NEVADA – It's been a while since a new TV raised any eyebrows, but Sony Corp. has just unveiled a new product that's creating a bit of buzz at the annual Consumer Electronics Show industry gathering in Las Vegas. Sony's XBR-A1E Bravia 4K is the electronics maker's first commercial foray into the niche market for televisions that use OLED, or organic light-emitting diode, technology. While the vivid, power-sipping screens have found their way onto smartphones, the cost of making them has so far limited their appeal for TVs. Only LG Electronics Inc. has made a serious effort to sell OLED TVs. Panasonic Corp. also unveiled an OLED TV at this year's CES.
The Ministry of Economy, Trade and Industry plans to launch a test soon to determine whether artificial intelligence can help bureaucrats write draft answers for questions made to Cabinet ministers and others during deliberations in the Diet. The ministry is considering using AI to draw up challenges and debate points for policy issues -- using Diet proceedings in the past five years as a guide -- in the hopes of improving work efficiency. The ministry, which has promoted what it calls the "fourth industrial revolution" that utilizes AI and the internet of things, is looking to set an example that would spread the use of AI in other government agencies and ministries. Bureaucrats often spend long hours drafting answers to Diet questions, with the work often continuing until dawn on the day they are used. In the Kasumigaseki government district in Tokyo's Chiyoda Ward, close attention is being paid to whether the industry ministry's AI-related initiative will help reduce these long work hours.
WASHINGTON – Ford scuttled a plan to build a new factory in Mexico Tuesday following criticism from Donald Trump, and just hours after the president-elect attacked General Motors for importing Mexican-made cars into the US. Following months of criticism from Trump for its investments in Mexico, Ford said it was spiking a plan to build a new $1.6 billion plant in San Luis Potosi, and would instead invest $700 million over the next four years to expand its Flat Rock Assembly Plant in Michigan to build electric and self-driving vehicles. Ford chief executive Mark Fields said the second-biggest U.S. automaker was hopeful Trump's policies will boost the U.S. manufacturing environment. "It's literally a vote of confidence around some of the pro-growth policies that he has been outlining and that's why we're making this decision to invest here in the U.S. and our plant here in Michigan," Fields told CNN. Earlier, GM became the latest multinational to end up in Trump's line of fire -- via Twitter as usual -- with the president-elect threatening to impose a tariff on GM's imports of a small number of Mexican-made Chevy Cruze cars to the U.S. Trump took to Twitter again to crow about the Ford reversal.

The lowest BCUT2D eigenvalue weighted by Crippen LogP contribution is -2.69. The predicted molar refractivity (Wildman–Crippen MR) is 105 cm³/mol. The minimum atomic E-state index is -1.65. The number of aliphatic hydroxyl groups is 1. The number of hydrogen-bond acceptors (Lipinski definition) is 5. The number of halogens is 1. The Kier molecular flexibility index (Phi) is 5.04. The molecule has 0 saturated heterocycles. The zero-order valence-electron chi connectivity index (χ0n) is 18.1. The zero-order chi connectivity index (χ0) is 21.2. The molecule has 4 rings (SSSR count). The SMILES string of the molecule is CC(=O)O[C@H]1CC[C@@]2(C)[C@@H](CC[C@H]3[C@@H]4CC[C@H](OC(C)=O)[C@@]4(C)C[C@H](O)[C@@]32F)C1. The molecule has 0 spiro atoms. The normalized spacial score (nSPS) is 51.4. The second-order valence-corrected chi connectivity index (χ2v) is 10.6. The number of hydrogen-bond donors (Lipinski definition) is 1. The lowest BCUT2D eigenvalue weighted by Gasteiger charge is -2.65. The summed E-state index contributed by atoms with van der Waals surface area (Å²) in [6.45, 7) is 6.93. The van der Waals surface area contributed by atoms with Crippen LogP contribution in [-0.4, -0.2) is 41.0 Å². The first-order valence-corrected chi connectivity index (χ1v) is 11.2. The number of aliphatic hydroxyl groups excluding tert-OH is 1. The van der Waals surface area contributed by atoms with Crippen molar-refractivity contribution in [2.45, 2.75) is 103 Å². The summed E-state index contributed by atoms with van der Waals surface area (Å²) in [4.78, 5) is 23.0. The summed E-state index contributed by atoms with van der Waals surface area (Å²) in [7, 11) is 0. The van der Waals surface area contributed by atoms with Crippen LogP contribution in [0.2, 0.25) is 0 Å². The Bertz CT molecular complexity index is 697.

The Japan Times newsroom selected these tech and digital stories as the most important of 2016. All systems go: For a few weeks in the summer, it seemed to be all that anyone was talking about was "Pokemon Go," an augmented-reality game you play on your phone. The game was the result of a collaboration between Nintendo and Niantic. With China's Alibaba offering the world's first virtual reality shopping experience, it seems the race for dominance has just begun. Insiders believe driverless cars will become a hot topic in 2017 as Japan hopes to showcase self-driving vehicles at the 2020 Olympics.